The pelage is short and stiff, which probably reflects their burrowing habits (Friend 1989). The coat is sparse compared with other marsupials, and has a low reflectivity and high absorptivity for solar radiation. This maximises solar heat gain, thereby minimising the energy expenditure required for thermoregulation. This may be an important adaptation for the species, given the poor nutritive quality of its termite diet (Cooper et al. 2003b).
Adult numbats have a sternal sebaceous gland located on the ventral midline at the cranial aspect of the sternum. The gland is hairless, pigmented and approximately 1 cm in diameter. It is more prominent in males than in females, and is used in territorial marking (Friend 1989; Power & Monaghan 2003). Numbats are unusual among termite and ant-eating mammals in that their dentition is relatively well-developed (Cooper & Withers 2004a). They have 50–52 teeth. Their long thin tongue, which can protrude several centimetres beyond the snout, reflects their dependence on termites as a sole food source (Friend 1989, 1997a). Other anatomical adaptations to their termite diet include an elongated snout, greatly enlarged submaxillary salivary glands and an unspecialised gastrointestinal tract similar to that of dasyurids (Friend 1989; Hume 1999). Their slow gut passage time of 20–30 hr optimises digestion of termites, which are of low energy density and digestibility (Cooper & Withers 2004a).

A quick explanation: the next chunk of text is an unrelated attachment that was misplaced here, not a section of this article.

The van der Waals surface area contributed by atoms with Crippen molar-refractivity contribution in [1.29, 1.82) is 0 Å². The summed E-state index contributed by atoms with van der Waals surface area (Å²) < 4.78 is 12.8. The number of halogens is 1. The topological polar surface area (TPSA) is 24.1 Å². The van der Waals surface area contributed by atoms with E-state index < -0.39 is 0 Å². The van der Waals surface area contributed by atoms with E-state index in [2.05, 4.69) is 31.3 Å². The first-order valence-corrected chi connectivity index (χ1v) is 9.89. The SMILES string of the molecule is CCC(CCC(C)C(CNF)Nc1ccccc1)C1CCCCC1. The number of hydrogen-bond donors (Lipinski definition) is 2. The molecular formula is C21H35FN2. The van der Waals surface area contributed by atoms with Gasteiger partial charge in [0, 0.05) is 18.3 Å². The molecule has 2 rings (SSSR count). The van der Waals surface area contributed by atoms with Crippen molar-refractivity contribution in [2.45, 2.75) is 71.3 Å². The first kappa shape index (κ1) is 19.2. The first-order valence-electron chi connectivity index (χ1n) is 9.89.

The external sex organs of the male consist of a prepenile pedunculated scrotal sac and a penis with a cleft tip and a keratinised spiny shaft. Accessory sex glands consist of a prostate and three pairs of bulbourethral glands (Fordham 1928 in Friend 1989).
Female numbats have four nipples, arranged on the caudal abdomen so that the posterior pair is closer together than the anterior pair. There is no pouch present, however, in pregnant animals skin folds may be observed on the lateral margins of the mammary area and swelling develops just cranial and caudal to the mammary area prior to birth, so that the teats are enclosed within a depression (Power & Monaghan 2003).